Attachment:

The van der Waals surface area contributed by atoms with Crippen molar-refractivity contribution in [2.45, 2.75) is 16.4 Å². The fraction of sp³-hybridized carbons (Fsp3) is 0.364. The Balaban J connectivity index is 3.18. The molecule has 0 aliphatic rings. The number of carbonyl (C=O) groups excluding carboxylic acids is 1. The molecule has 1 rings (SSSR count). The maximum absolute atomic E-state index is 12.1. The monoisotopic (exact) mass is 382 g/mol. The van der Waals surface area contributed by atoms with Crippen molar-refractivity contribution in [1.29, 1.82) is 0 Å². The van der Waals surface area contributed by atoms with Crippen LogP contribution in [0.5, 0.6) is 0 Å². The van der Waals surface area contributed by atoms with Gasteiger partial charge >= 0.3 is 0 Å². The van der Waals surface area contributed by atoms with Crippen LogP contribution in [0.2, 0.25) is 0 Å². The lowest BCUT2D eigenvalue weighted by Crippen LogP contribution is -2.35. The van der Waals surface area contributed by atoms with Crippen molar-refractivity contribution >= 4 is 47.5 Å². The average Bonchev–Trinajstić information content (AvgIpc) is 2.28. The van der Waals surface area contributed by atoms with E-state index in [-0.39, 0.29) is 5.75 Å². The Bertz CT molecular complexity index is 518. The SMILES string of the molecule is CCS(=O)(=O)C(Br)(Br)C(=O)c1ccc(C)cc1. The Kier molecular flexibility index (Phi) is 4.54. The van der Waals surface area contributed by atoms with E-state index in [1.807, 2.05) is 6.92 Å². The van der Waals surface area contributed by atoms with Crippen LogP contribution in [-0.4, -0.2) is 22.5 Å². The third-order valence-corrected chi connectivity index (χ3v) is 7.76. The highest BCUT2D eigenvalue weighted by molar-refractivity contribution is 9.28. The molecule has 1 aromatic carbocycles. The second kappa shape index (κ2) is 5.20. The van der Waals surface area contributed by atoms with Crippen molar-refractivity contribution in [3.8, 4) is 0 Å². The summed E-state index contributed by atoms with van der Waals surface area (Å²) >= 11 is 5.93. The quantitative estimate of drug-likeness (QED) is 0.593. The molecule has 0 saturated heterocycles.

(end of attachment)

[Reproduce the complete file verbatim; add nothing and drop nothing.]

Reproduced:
The van der Waals surface area contributed by atoms with Crippen molar-refractivity contribution in [2.45, 2.75) is 16.4 Å². The fraction of sp³-hybridized carbons (Fsp3) is 0.364. The Balaban J connectivity index is 3.18. The molecule has 0 aliphatic rings. The number of carbonyl (C=O) groups excluding carboxylic acids is 1. The molecule has 1 rings (SSSR count). The maximum absolute atomic E-state index is 12.1. The monoisotopic (exact) mass is 382 g/mol. The van der Waals surface area contributed by atoms with Crippen molar-refractivity contribution in [1.29, 1.82) is 0 Å². The van der Waals surface area contributed by atoms with Crippen LogP contribution in [0.5, 0.6) is 0 Å². The van der Waals surface area contributed by atoms with Gasteiger partial charge >= 0.3 is 0 Å². The van der Waals surface area contributed by atoms with Crippen LogP contribution in [0.2, 0.25) is 0 Å². The lowest BCUT2D eigenvalue weighted by Crippen LogP contribution is -2.35. The van der Waals surface area contributed by atoms with Crippen molar-refractivity contribution >= 4 is 47.5 Å². The average Bonchev–Trinajstić information content (AvgIpc) is 2.28. The van der Waals surface area contributed by atoms with E-state index in [-0.39, 0.29) is 5.75 Å². The Bertz CT molecular complexity index is 518. The SMILES string of the molecule is CCS(=O)(=O)C(Br)(Br)C(=O)c1ccc(C)cc1. The Kier molecular flexibility index (Phi) is 4.54. The van der Waals surface area contributed by atoms with E-state index in [1.807, 2.05) is 6.92 Å². The van der Waals surface area contributed by atoms with Crippen LogP contribution in [-0.4, -0.2) is 22.5 Å². The third-order valence-corrected chi connectivity index (χ3v) is 7.76. The highest BCUT2D eigenvalue weighted by molar-refractivity contribution is 9.28. The molecule has 1 aromatic carbocycles. The second kappa shape index (κ2) is 5.20. The van der Waals surface area contributed by atoms with Crippen molar-refractivity contribution in [3.8, 4) is 0 Å². The summed E-state index contributed by atoms with van der Waals surface area (Å²) >= 11 is 5.93. The quantitative estimate of drug-likeness (QED) is 0.593. The molecule has 0 saturated heterocycles.